On January 21, 1913, 156 delegates representing 52 congregational women’s groups met in Cincinnati, OH to organize the National Federation of Temple Sisterhoods (NFTS, now WRJ). Carrie O. Simon was chosen to serve as temporary chairwoman and later as the first president.
Advocacy was a large part of NFTS’s philosophy from its inception. The women were in the forefront of social action and change. They embraced relief efforts during World War I, brought German rabbinical students to study in the U.S. after Hitler shut down Jewish academies of learning, participated in the formation of the United Nations, spoke out for women’s rights, and more.
In the ‘20s, ‘30s, and ‘40s, the organization was a primary supporter of the Hebrew Union College-Jewish Institute of Religion (HUC-JIR), the National Federation of Temple Youth (NFTY), and the Jewish Braille Institute (JBI, now JBI International). NFTS advanced the role of women in Jewish life, and the women took their place in Reform Movement leadership.
The ‘50s and ‘60s were a time of growing membership for the organization as well as the greater Reform Movement. During this period, sisterhood women were instrumental in relocating the Union of American Hebrew Congregations (UAHC, now URJ) headquarters from Cincinnati to New York and launching the URJ camping system.
The ‘70s and ‘80s deepened NFTS’ ties to our global community—NFTS financially supported the growth of Reform institutions throughout Israel including Reform congregations, schools, kibbutzim, and the World Union for Progressive Judaism (WUPJ) Center in Jerusalem. After decades of advocacy, WRJ finally celebrated the ordination of the first woman rabbi, Sally Priesand, at HUC-JIR in 1972.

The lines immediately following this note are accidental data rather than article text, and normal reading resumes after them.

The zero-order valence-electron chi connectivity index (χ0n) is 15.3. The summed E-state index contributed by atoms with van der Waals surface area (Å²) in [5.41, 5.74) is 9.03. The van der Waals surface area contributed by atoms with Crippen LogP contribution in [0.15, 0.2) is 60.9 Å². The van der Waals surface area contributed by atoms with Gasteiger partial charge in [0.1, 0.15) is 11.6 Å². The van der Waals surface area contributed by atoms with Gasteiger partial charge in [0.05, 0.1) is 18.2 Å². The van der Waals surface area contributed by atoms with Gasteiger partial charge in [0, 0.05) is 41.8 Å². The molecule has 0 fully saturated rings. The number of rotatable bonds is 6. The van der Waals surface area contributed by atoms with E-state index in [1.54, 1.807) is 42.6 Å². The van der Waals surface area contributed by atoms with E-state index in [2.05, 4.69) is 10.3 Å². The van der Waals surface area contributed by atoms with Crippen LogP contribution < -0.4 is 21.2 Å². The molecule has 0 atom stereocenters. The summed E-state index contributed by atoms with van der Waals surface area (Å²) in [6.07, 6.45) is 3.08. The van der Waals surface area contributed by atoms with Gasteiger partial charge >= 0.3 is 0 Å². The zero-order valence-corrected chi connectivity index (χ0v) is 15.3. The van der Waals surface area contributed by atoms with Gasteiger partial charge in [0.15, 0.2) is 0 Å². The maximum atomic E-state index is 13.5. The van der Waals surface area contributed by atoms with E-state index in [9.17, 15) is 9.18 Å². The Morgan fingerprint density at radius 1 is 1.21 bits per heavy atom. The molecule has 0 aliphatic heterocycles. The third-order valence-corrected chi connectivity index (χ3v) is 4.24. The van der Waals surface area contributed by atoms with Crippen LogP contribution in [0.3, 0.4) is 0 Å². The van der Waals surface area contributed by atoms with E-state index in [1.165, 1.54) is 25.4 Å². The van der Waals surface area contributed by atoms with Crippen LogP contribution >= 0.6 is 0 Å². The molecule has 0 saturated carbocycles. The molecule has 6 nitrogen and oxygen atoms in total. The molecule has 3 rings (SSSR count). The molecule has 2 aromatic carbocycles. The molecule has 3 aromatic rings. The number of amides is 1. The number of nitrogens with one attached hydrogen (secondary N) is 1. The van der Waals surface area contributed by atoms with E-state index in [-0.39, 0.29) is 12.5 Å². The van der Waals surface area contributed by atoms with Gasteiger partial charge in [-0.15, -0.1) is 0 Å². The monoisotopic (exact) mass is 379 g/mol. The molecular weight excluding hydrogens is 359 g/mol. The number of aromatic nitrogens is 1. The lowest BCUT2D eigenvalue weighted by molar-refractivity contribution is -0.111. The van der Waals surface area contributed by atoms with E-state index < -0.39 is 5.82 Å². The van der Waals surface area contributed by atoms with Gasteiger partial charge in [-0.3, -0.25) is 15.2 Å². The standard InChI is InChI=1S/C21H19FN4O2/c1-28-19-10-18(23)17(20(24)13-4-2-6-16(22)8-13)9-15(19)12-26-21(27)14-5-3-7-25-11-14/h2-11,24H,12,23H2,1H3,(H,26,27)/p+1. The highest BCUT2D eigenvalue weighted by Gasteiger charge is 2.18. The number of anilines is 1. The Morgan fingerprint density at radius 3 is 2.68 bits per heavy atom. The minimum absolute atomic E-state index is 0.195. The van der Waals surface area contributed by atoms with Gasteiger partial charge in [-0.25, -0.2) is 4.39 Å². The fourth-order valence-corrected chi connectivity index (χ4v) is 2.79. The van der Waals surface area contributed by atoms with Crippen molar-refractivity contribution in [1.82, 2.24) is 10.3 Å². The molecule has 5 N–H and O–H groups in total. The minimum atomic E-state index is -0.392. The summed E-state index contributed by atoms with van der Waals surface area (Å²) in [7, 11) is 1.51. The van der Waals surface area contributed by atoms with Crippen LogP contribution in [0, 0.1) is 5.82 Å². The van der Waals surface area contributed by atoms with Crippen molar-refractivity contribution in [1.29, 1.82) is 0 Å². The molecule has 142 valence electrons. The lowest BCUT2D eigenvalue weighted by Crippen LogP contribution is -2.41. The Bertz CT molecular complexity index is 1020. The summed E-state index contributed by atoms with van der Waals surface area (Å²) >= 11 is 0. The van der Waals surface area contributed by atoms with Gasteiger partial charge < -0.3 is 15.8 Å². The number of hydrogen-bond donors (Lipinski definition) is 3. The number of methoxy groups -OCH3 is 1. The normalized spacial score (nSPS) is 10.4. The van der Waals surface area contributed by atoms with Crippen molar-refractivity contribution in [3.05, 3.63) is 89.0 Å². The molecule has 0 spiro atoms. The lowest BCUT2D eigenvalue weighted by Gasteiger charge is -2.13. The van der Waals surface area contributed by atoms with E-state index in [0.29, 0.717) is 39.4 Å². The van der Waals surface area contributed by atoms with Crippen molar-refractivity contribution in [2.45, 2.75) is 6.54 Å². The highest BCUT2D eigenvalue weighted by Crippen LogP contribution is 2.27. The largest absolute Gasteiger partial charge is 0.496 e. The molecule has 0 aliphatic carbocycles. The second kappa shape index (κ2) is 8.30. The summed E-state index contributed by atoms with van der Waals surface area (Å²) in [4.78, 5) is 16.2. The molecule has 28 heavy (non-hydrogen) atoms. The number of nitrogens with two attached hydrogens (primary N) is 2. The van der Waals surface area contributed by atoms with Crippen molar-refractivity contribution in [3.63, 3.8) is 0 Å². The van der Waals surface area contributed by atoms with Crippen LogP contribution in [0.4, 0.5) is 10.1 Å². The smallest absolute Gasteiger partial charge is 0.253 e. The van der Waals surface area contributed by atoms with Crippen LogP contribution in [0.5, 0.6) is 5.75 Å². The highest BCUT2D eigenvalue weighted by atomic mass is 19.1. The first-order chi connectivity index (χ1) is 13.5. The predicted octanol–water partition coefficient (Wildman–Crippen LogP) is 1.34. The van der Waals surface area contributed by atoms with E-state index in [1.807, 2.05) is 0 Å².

The ‘90s and ‘00s were a time of great change for NFTS, which was officially renamed Women of Reform Judaism at the WRJ 38thAssembly in San Francisco, CA in 1993. During this period, WRJ developed and completed two major projects: The Torah: A Women’s Commentary, which features women’s interpretations of the holy text, and Torat Nashim, the WRJ Torah written by the hands of Jewish women. WRJ also redefined the WRJ Districts, entered the World Wide Web, began hosting Lilith Salons, and expanded its network of affiliates in Israel and affiliates around the world.
This decade has already been an exciting one for WRJ. In 2013, WRJ celebrated its Centennial Anniversary and it continues to support its affiliates in North America and globally, pursue social justice, and cultivate women’s leadership.